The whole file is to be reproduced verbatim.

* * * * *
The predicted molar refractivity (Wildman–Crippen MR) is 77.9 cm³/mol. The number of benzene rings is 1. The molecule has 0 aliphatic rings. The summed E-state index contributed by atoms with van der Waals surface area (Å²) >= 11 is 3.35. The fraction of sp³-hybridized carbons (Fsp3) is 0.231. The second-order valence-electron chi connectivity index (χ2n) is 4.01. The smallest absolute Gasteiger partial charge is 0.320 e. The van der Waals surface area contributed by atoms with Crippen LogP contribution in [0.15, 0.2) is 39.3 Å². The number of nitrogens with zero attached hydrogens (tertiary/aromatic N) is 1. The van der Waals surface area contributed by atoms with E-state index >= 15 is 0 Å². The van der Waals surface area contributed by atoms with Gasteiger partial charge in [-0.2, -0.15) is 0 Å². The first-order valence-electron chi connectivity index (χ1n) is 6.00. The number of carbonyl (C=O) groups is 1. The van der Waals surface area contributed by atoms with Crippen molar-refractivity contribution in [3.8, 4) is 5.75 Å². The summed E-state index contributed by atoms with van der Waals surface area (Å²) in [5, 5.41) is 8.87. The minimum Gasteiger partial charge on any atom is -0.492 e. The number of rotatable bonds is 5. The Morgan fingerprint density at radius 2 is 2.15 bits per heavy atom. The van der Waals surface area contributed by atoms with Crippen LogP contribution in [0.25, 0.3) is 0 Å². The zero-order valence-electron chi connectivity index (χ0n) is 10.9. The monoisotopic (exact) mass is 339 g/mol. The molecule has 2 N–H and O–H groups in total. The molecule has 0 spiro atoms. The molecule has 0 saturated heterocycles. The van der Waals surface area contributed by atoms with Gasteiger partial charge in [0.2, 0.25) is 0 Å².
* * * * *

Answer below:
The predicted molar refractivity (Wildman–Crippen MR) is 77.9 cm³/mol. The number of benzene rings is 1. The molecule has 0 aliphatic rings. The summed E-state index contributed by atoms with van der Waals surface area (Å²) >= 11 is 3.35. The fraction of sp³-hybridized carbons (Fsp3) is 0.231. The second-order valence-electron chi connectivity index (χ2n) is 4.01. The smallest absolute Gasteiger partial charge is 0.320 e. The van der Waals surface area contributed by atoms with Crippen LogP contribution in [0.15, 0.2) is 39.3 Å². The number of nitrogens with zero attached hydrogens (tertiary/aromatic N) is 1. The van der Waals surface area contributed by atoms with E-state index >= 15 is 0 Å². The van der Waals surface area contributed by atoms with Gasteiger partial charge in [-0.2, -0.15) is 0 Å². The first-order valence-electron chi connectivity index (χ1n) is 6.00. The number of carbonyl (C=O) groups is 1. The van der Waals surface area contributed by atoms with Crippen molar-refractivity contribution in [3.8, 4) is 5.75 Å². The summed E-state index contributed by atoms with van der Waals surface area (Å²) in [5, 5.41) is 8.87. The minimum Gasteiger partial charge on any atom is -0.492 e. The number of rotatable bonds is 5. The Morgan fingerprint density at radius 2 is 2.15 bits per heavy atom. The van der Waals surface area contributed by atoms with Crippen LogP contribution in [0.25, 0.3) is 0 Å². The zero-order valence-electron chi connectivity index (χ0n) is 10.9. The monoisotopic (exact) mass is 339 g/mol. The molecule has 2 N–H and O–H groups in total. The molecule has 0 spiro atoms. The molecule has 0 saturated heterocycles. The van der Waals surface area contributed by atoms with Gasteiger partial charge in [0.2, 0.25) is 0 Å².